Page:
- Tower's Facebook page says new protective coating installed on one ledge
- The integrity of the structure not harmed, spokesman says
- The cracking came in a protective layer that prevents scratches on the glass
- Five tourists got out of the bay as fast as they could when they saw the lines in the coating
A protective coating on a glass sightseeing box that extends from the 103rd floor of the Willis Tower in Chicago cracked Wednesday night, but officials said no one was ever in danger.
Tourist Alejandro Garibay and four of his family members were standing in one of the glass boxes that jut out from the side of the tower when they heard a strange, worrisome noise below them.
"I looked down and I could see it cracking and lines going through the glass so we immediately just jumped off as fast as we could," Garibay told CNN affiliate WGN.
A Willis Tower spokesman Bill Utter clarified Thursday that it was a protective coating, not glass, that cracked -- as it sometimes does.
"At no time whatsoever was the integrity of the structure compromised," he said.
The ledges are designed to hold 5 tons, and the coating keeps the glass from being scratched.
"The protective layer did exactly what it was supposed to do," Utter said.
The four Skydeck ledges are a series of clear bays with glass floors that extend a little more than 4 feet from the building. Visitors can see the street 1,353 feet below their feet. According to the Skydeck website, each bay is made from three layers of half-inch thick glass.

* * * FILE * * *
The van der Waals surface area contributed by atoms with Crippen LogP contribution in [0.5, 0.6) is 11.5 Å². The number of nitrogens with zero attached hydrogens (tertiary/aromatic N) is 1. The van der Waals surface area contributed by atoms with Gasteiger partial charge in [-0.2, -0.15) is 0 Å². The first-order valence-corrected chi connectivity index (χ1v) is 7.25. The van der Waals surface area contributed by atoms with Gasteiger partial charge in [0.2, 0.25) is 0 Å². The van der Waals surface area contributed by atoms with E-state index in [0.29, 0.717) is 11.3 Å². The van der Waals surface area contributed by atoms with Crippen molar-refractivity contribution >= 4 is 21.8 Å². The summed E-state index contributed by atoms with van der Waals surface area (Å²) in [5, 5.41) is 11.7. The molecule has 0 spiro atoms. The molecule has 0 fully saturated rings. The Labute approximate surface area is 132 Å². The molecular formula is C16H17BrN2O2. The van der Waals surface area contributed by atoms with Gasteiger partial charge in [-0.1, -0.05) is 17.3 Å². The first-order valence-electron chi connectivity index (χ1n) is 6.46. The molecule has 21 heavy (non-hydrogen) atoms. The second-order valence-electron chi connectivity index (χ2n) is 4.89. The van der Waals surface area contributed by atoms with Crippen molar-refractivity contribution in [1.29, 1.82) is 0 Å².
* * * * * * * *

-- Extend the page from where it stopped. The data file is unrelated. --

Visitors who step into one of the boxes can see for 50 miles across four states.
Since 2009, 6 million people have ventured into the ledges, which retract into the tower when the windows need cleaning.
The ledges were closed for some time Thursday, but the Skydeck viewing area on the 103rd floor was open.
Around 7 p.m., Willis Tower's Facebook page indicated that "the new protective coating on Ledge 4 has been installed."
"Skydeck Chicago is open, including the other three unaffected Ledges, and Ledge 4 will be back open tomorrow," the post added alongside photos of workers at the scene.
The Hancock Building nearby has a new glass observation feature, but visitors hold on to handrails as the section tilts out about 1,000 feet above the city streets.